A water-saving initiative from the Western Australian government and worth up to $26 million aims to drive down household costs for water use for vulnerable citizens.
Initially, a pilot program to help reduce water use and lower bills in public housing that started in 2019, the waterwise training has so far benefited 210 households with water usage reducing by an average of 27%.
Minister for water Dave Kelly and minister for housing John Carey announced the expansion of the government’s waterwise public housing project by another five years on Thursday.
Up to $26 million has been allocated for the expanded program, which will include waterwise education for tenants and fitting properties with new ‘water-efficient fixtures’ such as showerheads, toilets and taps.
“The project is equally about equipping tenants with the knowledge and skills to make waterwise changes to their daily lives and in doing so, reducing water use and lowering bills,” Kelly said.
“Fundamental to this is the waterwise training provided to housing services officers which is a shining example of how agencies can work collaboratively to drive meaningful change.”
Joined John Carey today to announce a $26M joint @watercorpwa & @deptcommunities initiative that will see all public housing properties retrofitted with water-efficient fixtures, such as showerheads, toilets and taps-saving 4 billion litres of water & reducing tenants water bills pic.twitter.com/LMdiCjtLrb
— Dave Kelly (@Davekellymp) October 21, 2021
The pilot involved almost 1,000 water audits at public housing properties that resulted in 620 leak repairs being undertaken and 735 homes being installed with water-efficient fixtures. The government also reported a water saving of more than 142 million litres and a reduction in the average household water consumption by 27%.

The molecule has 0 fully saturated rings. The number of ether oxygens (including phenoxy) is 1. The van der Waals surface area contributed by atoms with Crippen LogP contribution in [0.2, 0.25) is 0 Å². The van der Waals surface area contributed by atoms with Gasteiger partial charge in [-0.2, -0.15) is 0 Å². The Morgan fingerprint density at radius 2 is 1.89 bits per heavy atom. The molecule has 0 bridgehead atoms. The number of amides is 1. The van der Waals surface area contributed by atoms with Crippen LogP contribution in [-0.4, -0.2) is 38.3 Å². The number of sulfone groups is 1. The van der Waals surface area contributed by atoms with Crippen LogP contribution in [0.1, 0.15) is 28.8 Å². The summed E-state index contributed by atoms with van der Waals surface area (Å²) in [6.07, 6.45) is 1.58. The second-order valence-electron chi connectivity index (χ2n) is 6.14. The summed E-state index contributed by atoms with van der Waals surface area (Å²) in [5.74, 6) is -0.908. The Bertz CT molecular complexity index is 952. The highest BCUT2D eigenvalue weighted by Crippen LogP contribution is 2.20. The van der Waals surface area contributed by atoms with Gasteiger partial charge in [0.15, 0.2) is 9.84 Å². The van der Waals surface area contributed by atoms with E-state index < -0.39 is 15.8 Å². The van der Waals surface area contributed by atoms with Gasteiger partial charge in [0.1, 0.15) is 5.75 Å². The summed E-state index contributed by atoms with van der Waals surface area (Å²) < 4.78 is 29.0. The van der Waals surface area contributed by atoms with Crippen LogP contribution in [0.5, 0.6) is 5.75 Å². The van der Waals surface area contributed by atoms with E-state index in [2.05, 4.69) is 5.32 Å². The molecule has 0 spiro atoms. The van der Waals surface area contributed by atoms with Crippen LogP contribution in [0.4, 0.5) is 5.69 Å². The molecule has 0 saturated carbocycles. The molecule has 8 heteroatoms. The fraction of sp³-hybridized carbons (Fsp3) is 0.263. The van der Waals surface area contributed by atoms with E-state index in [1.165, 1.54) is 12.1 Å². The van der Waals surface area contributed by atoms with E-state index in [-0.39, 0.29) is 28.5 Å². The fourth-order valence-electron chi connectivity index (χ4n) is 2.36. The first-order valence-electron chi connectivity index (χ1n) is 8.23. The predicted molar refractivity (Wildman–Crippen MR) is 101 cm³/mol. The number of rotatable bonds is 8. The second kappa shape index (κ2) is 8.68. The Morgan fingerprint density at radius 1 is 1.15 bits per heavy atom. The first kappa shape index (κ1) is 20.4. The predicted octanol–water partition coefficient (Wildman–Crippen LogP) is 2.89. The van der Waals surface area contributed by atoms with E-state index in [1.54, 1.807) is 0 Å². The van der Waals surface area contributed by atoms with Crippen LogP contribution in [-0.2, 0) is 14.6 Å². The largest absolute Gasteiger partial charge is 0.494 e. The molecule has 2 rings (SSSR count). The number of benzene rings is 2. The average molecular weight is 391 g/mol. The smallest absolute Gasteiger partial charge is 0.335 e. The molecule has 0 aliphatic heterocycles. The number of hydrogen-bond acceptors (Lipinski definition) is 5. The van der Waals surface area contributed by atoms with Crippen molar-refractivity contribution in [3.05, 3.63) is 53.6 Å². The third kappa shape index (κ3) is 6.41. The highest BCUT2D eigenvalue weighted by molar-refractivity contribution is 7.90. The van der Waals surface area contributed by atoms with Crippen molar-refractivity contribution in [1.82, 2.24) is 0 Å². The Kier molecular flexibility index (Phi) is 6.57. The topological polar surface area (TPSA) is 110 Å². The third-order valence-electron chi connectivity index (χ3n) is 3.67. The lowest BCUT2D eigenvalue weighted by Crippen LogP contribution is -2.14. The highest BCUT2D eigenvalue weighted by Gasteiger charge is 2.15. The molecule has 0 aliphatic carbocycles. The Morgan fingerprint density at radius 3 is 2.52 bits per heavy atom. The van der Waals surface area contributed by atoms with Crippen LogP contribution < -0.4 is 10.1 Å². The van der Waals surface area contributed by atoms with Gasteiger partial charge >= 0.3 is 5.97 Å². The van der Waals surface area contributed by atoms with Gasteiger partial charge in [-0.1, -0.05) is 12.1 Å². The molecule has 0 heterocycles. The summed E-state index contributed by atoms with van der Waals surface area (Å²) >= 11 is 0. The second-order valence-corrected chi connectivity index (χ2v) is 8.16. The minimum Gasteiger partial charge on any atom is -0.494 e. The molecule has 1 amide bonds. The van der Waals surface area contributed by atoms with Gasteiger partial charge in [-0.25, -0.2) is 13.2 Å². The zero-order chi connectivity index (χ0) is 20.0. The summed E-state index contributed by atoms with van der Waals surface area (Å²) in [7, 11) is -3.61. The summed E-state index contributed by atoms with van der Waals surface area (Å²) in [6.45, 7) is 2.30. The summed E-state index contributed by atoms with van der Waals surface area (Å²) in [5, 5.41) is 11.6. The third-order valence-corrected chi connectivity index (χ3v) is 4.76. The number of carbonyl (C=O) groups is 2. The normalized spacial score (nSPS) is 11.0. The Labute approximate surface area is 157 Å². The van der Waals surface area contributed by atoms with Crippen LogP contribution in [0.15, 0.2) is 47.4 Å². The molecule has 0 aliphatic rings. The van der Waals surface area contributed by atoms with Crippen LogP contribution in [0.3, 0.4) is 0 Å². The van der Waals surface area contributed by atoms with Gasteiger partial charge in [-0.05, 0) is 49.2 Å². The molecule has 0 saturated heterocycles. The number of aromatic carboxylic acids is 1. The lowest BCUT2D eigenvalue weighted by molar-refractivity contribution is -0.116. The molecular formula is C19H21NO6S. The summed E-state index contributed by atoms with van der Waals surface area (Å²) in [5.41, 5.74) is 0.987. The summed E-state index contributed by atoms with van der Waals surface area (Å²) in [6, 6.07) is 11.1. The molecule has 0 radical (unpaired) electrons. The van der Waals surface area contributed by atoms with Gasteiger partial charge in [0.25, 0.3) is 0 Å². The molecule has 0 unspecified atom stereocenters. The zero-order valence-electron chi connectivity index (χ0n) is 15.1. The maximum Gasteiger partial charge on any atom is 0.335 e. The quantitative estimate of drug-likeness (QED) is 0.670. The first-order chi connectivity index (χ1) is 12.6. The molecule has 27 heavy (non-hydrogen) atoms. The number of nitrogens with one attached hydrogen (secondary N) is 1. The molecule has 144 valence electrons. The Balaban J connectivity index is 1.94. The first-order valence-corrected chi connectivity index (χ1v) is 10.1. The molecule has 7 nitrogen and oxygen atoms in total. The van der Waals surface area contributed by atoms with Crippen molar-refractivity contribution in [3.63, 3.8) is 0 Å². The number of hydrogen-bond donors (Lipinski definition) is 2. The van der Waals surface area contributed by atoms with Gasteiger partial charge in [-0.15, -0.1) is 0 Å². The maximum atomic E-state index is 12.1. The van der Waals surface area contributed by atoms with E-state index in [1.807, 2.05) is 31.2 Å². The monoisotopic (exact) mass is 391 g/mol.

The expanded project aims to make changes that will save an additional 4 billion litres of water, and also reduce water bills for public housing tenants (before concessions) by an average of $66 to $145 annually.
“Significant water and cost savings have already been achieved through the program’s pilot phase, and now a further 10,000 additional tenants and families across WA stand to benefit,” Kelly said.
The water minister added that the state government would be training more than 200 officers from the department of communities housing services in waterwise training to help them assist tenants in making changes to their daily water use practices at home. The training, delivered by the water corporation, was an example of agencies working together to make a positive change to the community.
Housing minister Carey noted that the WA government has also changed the construction and maintenance specifications of public housing dwellings to ensure that waterwise fixtures and fittings are included as part of ongoing maintenance. Any future dwelling build must also comply with new standards that exceed the minimum standards for water efficiency under the National Construction Code, he said.
“The department of communities is working closely with the water corporation and the department of water and environmental regulation to improve water efficiency in public housing,” Carey said.
“New housing constructed or upgraded through the State Government’s Social Housing Economic Recovery Package will provide tenants with homes that use less water than standard housing, meaning lower water bills for tenants, in addition to the environmental benefits,” he added.
The project is part of the Waterwise Perth Action Plan, which sets the direction for transitioning Perth to a waterwise city.